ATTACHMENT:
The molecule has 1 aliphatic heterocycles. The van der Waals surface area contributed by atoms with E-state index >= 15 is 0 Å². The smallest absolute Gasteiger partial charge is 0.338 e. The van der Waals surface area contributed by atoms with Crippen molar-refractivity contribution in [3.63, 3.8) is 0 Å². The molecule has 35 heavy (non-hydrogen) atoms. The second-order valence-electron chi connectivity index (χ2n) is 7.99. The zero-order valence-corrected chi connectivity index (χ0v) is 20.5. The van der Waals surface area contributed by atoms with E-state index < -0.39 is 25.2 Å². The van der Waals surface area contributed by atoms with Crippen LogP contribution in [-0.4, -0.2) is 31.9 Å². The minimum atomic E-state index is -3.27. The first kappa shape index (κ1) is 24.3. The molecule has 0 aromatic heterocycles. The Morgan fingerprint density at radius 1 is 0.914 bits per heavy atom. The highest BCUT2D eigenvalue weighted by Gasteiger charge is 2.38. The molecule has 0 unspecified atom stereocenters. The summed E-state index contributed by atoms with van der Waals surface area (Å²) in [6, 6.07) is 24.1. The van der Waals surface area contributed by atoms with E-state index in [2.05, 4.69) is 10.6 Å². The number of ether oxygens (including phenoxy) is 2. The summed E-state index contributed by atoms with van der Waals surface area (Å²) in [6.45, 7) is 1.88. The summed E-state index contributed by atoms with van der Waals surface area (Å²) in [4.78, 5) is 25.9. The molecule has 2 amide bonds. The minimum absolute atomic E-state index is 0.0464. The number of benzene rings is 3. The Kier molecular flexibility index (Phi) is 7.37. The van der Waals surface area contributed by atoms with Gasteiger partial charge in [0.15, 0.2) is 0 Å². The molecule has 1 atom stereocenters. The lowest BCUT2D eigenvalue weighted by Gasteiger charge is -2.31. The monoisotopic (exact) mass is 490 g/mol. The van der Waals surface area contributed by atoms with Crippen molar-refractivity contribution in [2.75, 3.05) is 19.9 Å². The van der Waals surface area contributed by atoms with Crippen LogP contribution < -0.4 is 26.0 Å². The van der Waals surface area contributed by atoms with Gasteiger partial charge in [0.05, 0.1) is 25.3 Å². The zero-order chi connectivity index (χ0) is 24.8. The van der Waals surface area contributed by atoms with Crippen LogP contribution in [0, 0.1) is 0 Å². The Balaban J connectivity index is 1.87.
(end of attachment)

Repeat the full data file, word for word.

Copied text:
The molecule has 1 aliphatic heterocycles. The van der Waals surface area contributed by atoms with E-state index >= 15 is 0 Å². The smallest absolute Gasteiger partial charge is 0.338 e. The van der Waals surface area contributed by atoms with Crippen molar-refractivity contribution in [3.63, 3.8) is 0 Å². The molecule has 35 heavy (non-hydrogen) atoms. The second-order valence-electron chi connectivity index (χ2n) is 7.99. The zero-order valence-corrected chi connectivity index (χ0v) is 20.5. The van der Waals surface area contributed by atoms with E-state index < -0.39 is 25.2 Å². The van der Waals surface area contributed by atoms with Crippen LogP contribution in [-0.4, -0.2) is 31.9 Å². The minimum atomic E-state index is -3.27. The first kappa shape index (κ1) is 24.3. The molecule has 0 aromatic heterocycles. The Morgan fingerprint density at radius 1 is 0.914 bits per heavy atom. The highest BCUT2D eigenvalue weighted by Gasteiger charge is 2.38. The molecule has 0 unspecified atom stereocenters. The summed E-state index contributed by atoms with van der Waals surface area (Å²) in [6, 6.07) is 24.1. The van der Waals surface area contributed by atoms with E-state index in [2.05, 4.69) is 10.6 Å². The number of ether oxygens (including phenoxy) is 2. The summed E-state index contributed by atoms with van der Waals surface area (Å²) in [6.45, 7) is 1.88. The summed E-state index contributed by atoms with van der Waals surface area (Å²) in [4.78, 5) is 25.9. The molecule has 2 amide bonds. The minimum absolute atomic E-state index is 0.0464. The number of benzene rings is 3. The Kier molecular flexibility index (Phi) is 7.37. The van der Waals surface area contributed by atoms with Gasteiger partial charge in [0.15, 0.2) is 0 Å². The molecule has 1 atom stereocenters. The lowest BCUT2D eigenvalue weighted by Gasteiger charge is -2.31. The monoisotopic (exact) mass is 490 g/mol. The van der Waals surface area contributed by atoms with Crippen molar-refractivity contribution in [2.75, 3.05) is 19.9 Å². The van der Waals surface area contributed by atoms with Crippen LogP contribution < -0.4 is 26.0 Å². The van der Waals surface area contributed by atoms with Gasteiger partial charge in [0.05, 0.1) is 25.3 Å². The zero-order chi connectivity index (χ0) is 24.8. The van der Waals surface area contributed by atoms with Crippen LogP contribution in [0, 0.1) is 0 Å². The Balaban J connectivity index is 1.87.